Josep M. Llovet, MD, PhD: I want to add additional data that we published in Gastroenterology because one of the questions that emerged is, will these patients with NASH HCC have metabolic syndrome? Generally they have hypertension, and they are at risk of cardiovascular complications. Eventually, it’s not that they respond less to checkpoint inhibitors, but they die because of other complications; they may have a worse prognosis from the beginning. As a result, we ran a meta-analyses of etiology-based stratification in 5 trials in HCC testing TKIs [tyrosine kinase inhibitors]. The effects of the TKIs were similar in outcome, whereas in NASH-related HCC, nonviral compared to viral, the etiology did not impact in terms of outcome when we analyzed TKIs. The baseline characteristics of patients with NASH did not necessarily lead to worse outcomes, so there were no differences. When assessing immune checkpoint inhibitors, there was a significant difference in the benefit. This means that they work better in viral-related case, and less with NASH HCC. Something happens in the immune system, and the study in Nature is devoted to that. It seems that the deposit of lipids in the CD8, in the T cells, produces alterations in the metabolism that make these cells dysfunctional when clearing the neoplastic cells. This is another piece of information. It is difficult for physicians to decide only based on etiology, but it’s something in the list of other items, OS, progression-free survival, patients reported.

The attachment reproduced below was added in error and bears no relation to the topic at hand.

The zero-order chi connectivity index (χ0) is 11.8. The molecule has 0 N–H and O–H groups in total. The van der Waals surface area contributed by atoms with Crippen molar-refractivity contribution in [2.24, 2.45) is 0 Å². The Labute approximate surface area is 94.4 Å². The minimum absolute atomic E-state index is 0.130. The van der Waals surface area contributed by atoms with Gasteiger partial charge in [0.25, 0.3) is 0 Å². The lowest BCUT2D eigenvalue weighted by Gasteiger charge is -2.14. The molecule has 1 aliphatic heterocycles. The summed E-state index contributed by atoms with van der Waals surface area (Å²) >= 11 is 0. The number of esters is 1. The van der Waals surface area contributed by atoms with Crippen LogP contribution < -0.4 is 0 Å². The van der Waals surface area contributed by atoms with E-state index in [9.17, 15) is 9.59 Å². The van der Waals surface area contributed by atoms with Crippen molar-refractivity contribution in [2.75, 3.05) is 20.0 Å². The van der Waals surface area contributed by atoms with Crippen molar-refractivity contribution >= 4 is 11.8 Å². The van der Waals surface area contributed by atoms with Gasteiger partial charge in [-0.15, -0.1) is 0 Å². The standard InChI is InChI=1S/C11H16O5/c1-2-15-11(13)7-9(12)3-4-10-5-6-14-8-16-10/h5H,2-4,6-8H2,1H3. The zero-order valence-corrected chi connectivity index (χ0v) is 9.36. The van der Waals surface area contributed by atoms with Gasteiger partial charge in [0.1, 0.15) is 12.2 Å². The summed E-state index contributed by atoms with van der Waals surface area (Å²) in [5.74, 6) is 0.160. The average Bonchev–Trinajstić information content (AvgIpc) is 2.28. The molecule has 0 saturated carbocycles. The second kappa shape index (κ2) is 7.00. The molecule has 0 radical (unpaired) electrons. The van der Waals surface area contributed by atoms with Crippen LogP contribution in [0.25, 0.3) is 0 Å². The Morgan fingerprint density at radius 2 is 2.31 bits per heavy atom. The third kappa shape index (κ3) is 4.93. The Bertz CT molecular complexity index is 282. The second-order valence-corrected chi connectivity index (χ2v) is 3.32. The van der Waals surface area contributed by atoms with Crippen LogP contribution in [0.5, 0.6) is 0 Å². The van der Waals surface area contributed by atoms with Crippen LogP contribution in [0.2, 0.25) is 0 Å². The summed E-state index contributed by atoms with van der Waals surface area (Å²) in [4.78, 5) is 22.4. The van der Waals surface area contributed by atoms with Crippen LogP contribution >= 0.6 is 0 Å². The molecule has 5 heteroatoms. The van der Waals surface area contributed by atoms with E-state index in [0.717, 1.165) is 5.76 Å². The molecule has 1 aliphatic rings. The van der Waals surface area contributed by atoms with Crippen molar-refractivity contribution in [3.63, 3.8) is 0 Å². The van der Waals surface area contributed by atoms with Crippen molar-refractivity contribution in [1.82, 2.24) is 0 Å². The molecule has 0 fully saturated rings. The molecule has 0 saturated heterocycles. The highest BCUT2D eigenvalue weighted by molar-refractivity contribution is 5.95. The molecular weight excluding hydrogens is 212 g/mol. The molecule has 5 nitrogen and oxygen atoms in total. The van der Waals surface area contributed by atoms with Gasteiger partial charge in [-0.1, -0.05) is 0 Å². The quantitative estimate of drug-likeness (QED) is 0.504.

Transcript Edited for Clarity